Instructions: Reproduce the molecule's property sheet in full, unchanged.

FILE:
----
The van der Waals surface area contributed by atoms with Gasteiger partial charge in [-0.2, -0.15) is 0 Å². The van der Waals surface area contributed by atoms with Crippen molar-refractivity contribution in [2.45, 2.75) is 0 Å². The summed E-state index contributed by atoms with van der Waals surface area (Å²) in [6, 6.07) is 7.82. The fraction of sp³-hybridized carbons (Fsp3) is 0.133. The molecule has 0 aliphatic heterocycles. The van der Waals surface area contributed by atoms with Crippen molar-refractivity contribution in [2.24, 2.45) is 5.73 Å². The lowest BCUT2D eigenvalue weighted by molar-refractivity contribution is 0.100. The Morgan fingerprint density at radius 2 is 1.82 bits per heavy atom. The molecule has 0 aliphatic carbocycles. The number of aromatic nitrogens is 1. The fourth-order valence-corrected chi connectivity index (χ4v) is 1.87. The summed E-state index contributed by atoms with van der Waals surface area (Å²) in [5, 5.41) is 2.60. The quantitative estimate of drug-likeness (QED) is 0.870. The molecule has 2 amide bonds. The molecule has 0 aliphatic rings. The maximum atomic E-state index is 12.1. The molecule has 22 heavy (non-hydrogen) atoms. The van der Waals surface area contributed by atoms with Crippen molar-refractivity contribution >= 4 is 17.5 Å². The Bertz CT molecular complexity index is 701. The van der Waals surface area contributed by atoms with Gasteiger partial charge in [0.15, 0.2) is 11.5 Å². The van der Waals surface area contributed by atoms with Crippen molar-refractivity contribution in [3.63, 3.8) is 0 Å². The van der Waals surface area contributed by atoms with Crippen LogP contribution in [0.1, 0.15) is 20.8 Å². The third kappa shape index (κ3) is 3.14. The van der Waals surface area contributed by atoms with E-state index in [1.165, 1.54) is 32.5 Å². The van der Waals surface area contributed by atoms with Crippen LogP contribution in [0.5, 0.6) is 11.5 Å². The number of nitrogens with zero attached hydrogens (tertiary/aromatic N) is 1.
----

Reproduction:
The van der Waals surface area contributed by atoms with Gasteiger partial charge in [-0.2, -0.15) is 0 Å². The van der Waals surface area contributed by atoms with Crippen molar-refractivity contribution in [2.45, 2.75) is 0 Å². The summed E-state index contributed by atoms with van der Waals surface area (Å²) in [6, 6.07) is 7.82. The fraction of sp³-hybridized carbons (Fsp3) is 0.133. The molecule has 0 aliphatic heterocycles. The van der Waals surface area contributed by atoms with Crippen molar-refractivity contribution in [2.24, 2.45) is 5.73 Å². The lowest BCUT2D eigenvalue weighted by molar-refractivity contribution is 0.100. The Morgan fingerprint density at radius 2 is 1.82 bits per heavy atom. The molecule has 0 aliphatic carbocycles. The number of aromatic nitrogens is 1. The fourth-order valence-corrected chi connectivity index (χ4v) is 1.87. The summed E-state index contributed by atoms with van der Waals surface area (Å²) in [5, 5.41) is 2.60. The quantitative estimate of drug-likeness (QED) is 0.870. The molecule has 2 amide bonds. The molecule has 0 aliphatic rings. The maximum atomic E-state index is 12.1. The molecule has 22 heavy (non-hydrogen) atoms. The van der Waals surface area contributed by atoms with Crippen molar-refractivity contribution >= 4 is 17.5 Å². The Bertz CT molecular complexity index is 701. The van der Waals surface area contributed by atoms with Gasteiger partial charge in [0.15, 0.2) is 11.5 Å². The van der Waals surface area contributed by atoms with Crippen molar-refractivity contribution in [3.63, 3.8) is 0 Å². The van der Waals surface area contributed by atoms with Crippen LogP contribution in [0.1, 0.15) is 20.8 Å². The third kappa shape index (κ3) is 3.14. The van der Waals surface area contributed by atoms with E-state index in [1.165, 1.54) is 32.5 Å². The van der Waals surface area contributed by atoms with Crippen LogP contribution in [0.5, 0.6) is 11.5 Å². The number of nitrogens with zero attached hydrogens (tertiary/aromatic N) is 1.